At the 2017 New York Auto Show Dodge officially introduced the 840-horsepower 2018 Challenger SRT Demon. A heavily modified version of the popular 707-horsepower Dodge Challenger Hellcat, the Demon features an incredible list of factory-engineered drag-racing upgrades that blurs the line between street car (which is what the Demon is) and drag car (which are the kind of e.t.s it’s capable of).
In testing at Gainesville Raceway in Florida, the NHRA certified the Demon is capable of running the quarter-mile in 9.650-seconds at 140 mph, making it the quickest and most powerful street car ever built by an American manufacturer.
Naturally the Demon’s performance numbers drew the attention of the NHRA Technical Services Department. In November of 2016, NHRA Vice President-Technical Operations Glen Gray issued a letter to Fiat Chrysler Automobiles (FCA) that said, in part, “The car exceeded our limits of 9.99-seconds and 135 mph. Therefore, it must be brought into compliance with the rules and regulations found in Section 4 of the NHRA Rulebook.”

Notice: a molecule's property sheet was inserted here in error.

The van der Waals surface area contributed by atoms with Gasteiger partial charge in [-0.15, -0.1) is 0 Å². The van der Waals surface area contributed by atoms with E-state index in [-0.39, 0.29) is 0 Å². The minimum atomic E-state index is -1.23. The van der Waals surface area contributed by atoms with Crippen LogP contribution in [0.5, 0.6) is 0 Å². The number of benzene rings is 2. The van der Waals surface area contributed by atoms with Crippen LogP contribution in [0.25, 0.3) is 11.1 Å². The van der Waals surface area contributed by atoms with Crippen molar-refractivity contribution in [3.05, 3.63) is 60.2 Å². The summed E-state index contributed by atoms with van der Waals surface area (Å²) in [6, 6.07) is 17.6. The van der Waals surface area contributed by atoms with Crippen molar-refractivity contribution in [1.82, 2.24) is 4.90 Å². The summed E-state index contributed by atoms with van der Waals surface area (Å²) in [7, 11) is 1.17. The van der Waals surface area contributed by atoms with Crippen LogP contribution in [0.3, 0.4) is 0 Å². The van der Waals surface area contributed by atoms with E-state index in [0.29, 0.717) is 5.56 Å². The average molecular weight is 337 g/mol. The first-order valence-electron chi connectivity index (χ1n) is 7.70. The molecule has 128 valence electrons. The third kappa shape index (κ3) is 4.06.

“We currently have guidelines in place that allow new (2008 and newer) performance models to run as quick as 10.00-seconds provided they are stock vehicles as delivered from the factory,” Gray explained. “However, once a competitor runs 9.99-seconds or quicker, there are a number of changes that would need to be made to a stock vehicle in order for it to be accepted for competition.”
That’s why you’ll see the tag line “Officially Banned by the NHRA” used in Dodge’s national ad campaign for the car.
"We want to impress the NHRA more than the PTA."
Tim Kuniskis, Head of Passenger Car Brands – Dodge, SRT, Chrysler and FIAT
Gray went on to explain that a vehicle running 9.99-seconds or quicker would need to have certain NHRA-accepted equipment, including, but not limited to, a certified roll cage, window net, aftermarket driver restraint system, a driveshaft loop, and a master cut-off switch. It is also necessary for a driver to hold an NHRA Competition License and wear accepted clothing, including a helmet and SFI-certified jacket, pants, gloves, and a neck collar or HANS device. However, just because the Demon doesn’t come with some of this equipment, that doesn’t mean Demon owners can’t install it — in fact, NHRA expects many of them will.
“It’s very exciting to see that the factories are building amazing new performance cars like the Dodge Demon, and we certainly encourage any new racers to come out and participate in our events,” Gray said. “Once the performance level reaches the nine-second zone, you’ve got a very serious race car on your hands, and it’s important that we have specific guidelines for these vehicles.”